This year, however, the race is barely a blip on the radar. With a little over three months until the Democratic primary that could be tantamount to winning overall in a heavily Democratic city, we really have no idea what’s going to happen.
Basically, there are a slew of variables that make this race harder to predict than most.
Based on the data available, there’s good reason to believe Yang, who ran for president in 2020, is ahead and perhaps considerably so. He’d been the top choice in every poll of the race.
There has not, however, been a single poll taken and released for a group that isn’t partisan or doesn’t do lobbying in the city. This is extremely unusual.
I went back and checked out mayoral primaries since 1985. Every single one of those had at least two nonpartisan primary polls taken by early March. Every single primary since 1993 had at least five nonpartisan polls conducted testing different possible candidates.
Instant runoff voting allows voters to rank the candidates from 1 through 5. If a candidate has a majority, she or he wins. If not, voters whose first choice has the fewest number of votes will have their votes reallocated to their second choice. This process repeats itself to the point at which a candidate receives a majority of the vote.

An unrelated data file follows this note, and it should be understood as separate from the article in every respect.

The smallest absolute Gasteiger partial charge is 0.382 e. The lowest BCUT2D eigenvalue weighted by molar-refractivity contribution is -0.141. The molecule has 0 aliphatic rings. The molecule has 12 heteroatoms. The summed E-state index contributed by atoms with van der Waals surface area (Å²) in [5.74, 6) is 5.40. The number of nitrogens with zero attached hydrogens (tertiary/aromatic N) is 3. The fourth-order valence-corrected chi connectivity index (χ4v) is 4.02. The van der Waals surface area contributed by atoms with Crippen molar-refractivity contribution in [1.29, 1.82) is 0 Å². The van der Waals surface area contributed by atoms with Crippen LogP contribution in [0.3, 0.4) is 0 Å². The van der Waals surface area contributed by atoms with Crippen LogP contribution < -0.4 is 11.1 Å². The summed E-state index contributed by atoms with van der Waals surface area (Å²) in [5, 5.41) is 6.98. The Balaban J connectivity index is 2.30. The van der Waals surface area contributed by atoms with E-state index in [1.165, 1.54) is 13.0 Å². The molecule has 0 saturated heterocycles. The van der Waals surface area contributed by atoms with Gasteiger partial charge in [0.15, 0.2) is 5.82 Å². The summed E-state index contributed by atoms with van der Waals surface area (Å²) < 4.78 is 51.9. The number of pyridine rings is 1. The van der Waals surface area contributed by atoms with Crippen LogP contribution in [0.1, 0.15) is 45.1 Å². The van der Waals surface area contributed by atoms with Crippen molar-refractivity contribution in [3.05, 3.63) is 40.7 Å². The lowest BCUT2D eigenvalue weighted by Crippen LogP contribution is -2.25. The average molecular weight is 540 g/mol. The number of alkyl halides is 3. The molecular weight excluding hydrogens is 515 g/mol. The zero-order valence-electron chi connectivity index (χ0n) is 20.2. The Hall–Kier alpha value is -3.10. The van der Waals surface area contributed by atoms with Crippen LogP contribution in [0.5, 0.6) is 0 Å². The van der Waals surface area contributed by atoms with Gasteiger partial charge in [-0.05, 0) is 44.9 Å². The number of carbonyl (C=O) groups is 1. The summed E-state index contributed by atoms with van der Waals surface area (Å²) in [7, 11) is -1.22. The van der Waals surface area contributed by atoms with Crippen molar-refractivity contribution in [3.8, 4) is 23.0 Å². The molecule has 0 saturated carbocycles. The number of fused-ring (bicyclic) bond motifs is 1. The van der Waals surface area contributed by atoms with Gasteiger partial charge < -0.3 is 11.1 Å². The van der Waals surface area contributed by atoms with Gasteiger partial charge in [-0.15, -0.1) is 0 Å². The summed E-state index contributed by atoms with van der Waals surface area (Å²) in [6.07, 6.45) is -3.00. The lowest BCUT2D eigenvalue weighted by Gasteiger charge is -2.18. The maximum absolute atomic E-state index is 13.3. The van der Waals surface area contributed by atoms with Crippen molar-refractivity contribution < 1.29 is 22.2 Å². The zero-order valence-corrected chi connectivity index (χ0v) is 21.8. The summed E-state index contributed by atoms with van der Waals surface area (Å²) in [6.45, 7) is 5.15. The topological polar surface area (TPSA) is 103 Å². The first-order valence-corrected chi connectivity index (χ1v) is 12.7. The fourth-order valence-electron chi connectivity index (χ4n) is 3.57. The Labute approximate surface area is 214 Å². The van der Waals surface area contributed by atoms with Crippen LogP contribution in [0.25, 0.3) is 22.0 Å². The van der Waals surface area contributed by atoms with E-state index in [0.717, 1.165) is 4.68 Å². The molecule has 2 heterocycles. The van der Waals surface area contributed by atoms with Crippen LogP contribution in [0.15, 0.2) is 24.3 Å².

Other candidates who could benefit from a similar phenomenon include Adams, Stringer and Wiley. All have either served a considerable number of city residents through elected office (Adams as Brooklyn borough president and Stringer as city comptroller) or are known from television (Wiley as an MSNBC legal analyst).
This means the candidates will have a limited amount of time to get their message out.
The shorter campaign season comes as the city is climbing its way out of the coronavirus pandemic. That’s hobbled in-person campaigning, and the pandemic itself has taken up a lot of media attention.
Where exactly the voters stand on how best to recover from the pandemic is entirely unclear because we don’t really have the data to know.
Additionally, the candidates need to navigate their relationships with de Blasio and Gov. Andrew Cuomo.
The bottom line is there is a lot we don’t know. With a little over three months to go until the primary, a lot may shift.
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